Eighteen adult male Rhesus macaque monkeys (18 eyes) were used in this study. We studied both eyes of each monkey.
Table 1 shows the quadrant and overall retinal oximetry results and the A-V differences at three times in oximetry values (all P value >0.5). At baseline, the average SaO2 and SvO2 were 89.48 ± 2.64% and 54.85 ± 2.18%, respectively. The global A-V difference was 34.63 ± 1.91%. The infero-temporal quadrant had the lowest saturations and highest A-V difference in SO2.
Table 2 shows the inter-session (inter-visit) and intra-session repeatability for SaO2. The range for ICC values of the intra-session repeatability was 0.92 and 0.96 for all oxygen saturation parameters. The lowest values were in the infero-temporal quadrant. There was a relatively high ICC value for inter-session (inter-visit) repeatability for all oxygen saturation results. The range was 0.86 and 0.94 and the lowest values were in the infero-nasal quadrant.
Our study was the first to establish a normative database for retinal SO2 in Rhesus monkeys. The Oxymap T1 retinal oximeter was used because it was sensitive to changes in hemoglobin SvO2 and SaO2. Also, it produced reliable measurements. Every research group must create its own normative database with this technology [12–16].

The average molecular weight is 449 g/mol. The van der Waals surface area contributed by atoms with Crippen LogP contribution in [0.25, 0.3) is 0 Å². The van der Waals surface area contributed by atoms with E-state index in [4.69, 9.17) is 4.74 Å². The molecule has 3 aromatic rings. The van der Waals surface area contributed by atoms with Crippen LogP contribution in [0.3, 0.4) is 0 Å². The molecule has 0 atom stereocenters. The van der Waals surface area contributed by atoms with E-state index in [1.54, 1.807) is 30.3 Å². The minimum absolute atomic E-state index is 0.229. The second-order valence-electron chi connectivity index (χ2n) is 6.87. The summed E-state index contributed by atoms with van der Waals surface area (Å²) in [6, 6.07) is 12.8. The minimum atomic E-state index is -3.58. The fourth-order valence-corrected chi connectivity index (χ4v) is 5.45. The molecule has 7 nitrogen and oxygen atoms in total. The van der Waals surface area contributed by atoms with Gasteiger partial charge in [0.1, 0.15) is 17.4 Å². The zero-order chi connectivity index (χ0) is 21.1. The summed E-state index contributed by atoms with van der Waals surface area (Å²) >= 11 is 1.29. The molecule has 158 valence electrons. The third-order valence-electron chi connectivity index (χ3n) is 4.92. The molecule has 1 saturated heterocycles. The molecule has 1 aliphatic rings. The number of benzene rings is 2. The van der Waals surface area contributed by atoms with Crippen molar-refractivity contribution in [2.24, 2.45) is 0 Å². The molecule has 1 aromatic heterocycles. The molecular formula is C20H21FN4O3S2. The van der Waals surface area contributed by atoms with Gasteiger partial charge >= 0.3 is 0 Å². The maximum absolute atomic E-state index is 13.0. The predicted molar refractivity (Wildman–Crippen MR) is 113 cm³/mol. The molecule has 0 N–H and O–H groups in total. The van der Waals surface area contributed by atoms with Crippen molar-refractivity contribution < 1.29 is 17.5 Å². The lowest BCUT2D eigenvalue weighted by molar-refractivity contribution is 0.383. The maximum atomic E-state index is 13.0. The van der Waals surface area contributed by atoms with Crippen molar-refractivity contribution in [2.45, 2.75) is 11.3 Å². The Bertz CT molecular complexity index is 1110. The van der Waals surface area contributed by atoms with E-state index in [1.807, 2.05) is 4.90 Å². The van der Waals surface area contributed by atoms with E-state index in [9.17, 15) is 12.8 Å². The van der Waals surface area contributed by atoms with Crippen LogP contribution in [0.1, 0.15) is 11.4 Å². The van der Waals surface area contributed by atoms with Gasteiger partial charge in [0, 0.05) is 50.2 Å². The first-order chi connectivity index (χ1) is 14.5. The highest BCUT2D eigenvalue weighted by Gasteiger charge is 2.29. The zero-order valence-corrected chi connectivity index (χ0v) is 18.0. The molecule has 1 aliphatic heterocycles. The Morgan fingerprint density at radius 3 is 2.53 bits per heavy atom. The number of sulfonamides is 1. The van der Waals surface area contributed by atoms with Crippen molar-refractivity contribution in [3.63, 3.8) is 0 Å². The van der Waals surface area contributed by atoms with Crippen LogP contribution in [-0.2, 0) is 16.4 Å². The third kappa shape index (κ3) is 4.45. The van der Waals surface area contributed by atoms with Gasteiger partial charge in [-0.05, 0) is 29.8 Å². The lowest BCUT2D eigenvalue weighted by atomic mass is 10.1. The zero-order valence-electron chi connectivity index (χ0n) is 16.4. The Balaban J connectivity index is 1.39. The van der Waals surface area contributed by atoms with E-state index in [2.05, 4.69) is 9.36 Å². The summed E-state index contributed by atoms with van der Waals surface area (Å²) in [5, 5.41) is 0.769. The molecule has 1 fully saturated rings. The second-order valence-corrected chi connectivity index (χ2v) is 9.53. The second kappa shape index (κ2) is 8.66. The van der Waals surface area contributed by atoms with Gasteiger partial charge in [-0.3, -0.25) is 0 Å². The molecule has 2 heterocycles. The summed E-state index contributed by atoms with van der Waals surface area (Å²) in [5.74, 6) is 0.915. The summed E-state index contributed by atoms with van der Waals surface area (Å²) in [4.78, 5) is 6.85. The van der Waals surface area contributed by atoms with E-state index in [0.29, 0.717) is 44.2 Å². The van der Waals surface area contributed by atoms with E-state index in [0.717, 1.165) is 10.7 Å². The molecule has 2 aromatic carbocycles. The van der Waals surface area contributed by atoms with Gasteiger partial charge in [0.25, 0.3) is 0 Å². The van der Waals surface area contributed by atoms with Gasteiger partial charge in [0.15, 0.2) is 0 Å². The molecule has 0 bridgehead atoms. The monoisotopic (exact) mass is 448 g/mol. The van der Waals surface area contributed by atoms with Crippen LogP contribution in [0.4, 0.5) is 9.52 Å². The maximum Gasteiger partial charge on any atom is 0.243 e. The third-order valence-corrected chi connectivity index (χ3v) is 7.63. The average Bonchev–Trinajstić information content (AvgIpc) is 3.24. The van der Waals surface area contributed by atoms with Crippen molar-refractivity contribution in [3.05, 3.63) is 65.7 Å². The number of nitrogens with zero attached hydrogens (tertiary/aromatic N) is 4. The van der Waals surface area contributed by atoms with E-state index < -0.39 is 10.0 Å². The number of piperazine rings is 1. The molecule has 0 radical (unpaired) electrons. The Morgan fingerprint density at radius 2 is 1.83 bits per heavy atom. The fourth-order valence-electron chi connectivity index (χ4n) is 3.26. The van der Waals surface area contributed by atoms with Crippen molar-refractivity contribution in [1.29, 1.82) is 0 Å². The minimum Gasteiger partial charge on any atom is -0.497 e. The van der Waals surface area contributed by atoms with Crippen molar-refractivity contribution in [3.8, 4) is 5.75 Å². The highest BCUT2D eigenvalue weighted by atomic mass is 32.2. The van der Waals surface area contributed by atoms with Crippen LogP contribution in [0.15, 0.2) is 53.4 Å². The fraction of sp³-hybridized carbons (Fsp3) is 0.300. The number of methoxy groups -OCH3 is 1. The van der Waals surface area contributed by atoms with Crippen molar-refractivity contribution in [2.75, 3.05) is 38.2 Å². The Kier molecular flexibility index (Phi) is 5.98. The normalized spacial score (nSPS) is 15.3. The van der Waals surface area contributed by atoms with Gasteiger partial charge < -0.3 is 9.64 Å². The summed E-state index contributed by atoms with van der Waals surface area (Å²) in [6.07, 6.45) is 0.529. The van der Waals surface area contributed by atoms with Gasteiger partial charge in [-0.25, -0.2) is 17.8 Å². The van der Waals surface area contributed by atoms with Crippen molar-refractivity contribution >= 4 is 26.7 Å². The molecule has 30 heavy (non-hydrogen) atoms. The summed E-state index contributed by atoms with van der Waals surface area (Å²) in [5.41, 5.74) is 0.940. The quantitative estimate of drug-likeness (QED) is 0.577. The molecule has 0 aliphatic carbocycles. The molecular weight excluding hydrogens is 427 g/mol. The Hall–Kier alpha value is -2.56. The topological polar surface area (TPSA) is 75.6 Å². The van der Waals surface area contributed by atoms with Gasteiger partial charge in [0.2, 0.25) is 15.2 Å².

The distribution results for retinal oximetry levels in normal monkey eyes were the average retinal arteriolar oximetry levels were 89.48% (SD: 4.2%; interquartile range, 88.45%–90.51%) and the average retinal venular oximetry levels were 54.85% (SD: 3.9%; interquartile range, 52.98%–56.72%).
Clinical investigations produced similar results to our study. Yip et al.  assessed the reliability and determinants of retinal vessel oximetry measurements using the Oxymap T1 Retinal Oximeter in normal eyes of Asians. They determined that overall and quadrant retinal oximetry measurements, as well as A-V differences had similar oximetry values. The overall retinal venular oximetry value was 54.22% (SD: 6.9%; interquartile range, 52.75%–55.68%) and the arteriolar oximetry result was 93.64% (SD: 6.9%; interquartile range, 92.18%–95.73%). The overall A-V difference value was 39.43% (SD: 8.9%; interquartile range, 37.53%–41.33%). The range for ICC values was 0.85 to 0.96 for intravisit repeatability, which was a little bit lower than our result. Mohan et al.  measured retinal arteriolar oximetry levels in normal Asian Indians (98 eyes; mean age 33 years, range 18–63 years; SD: 12.4) and found that they were 90.3% ± 6.6% and retinal venular oximetry levels were 56.9% ± 6.3%.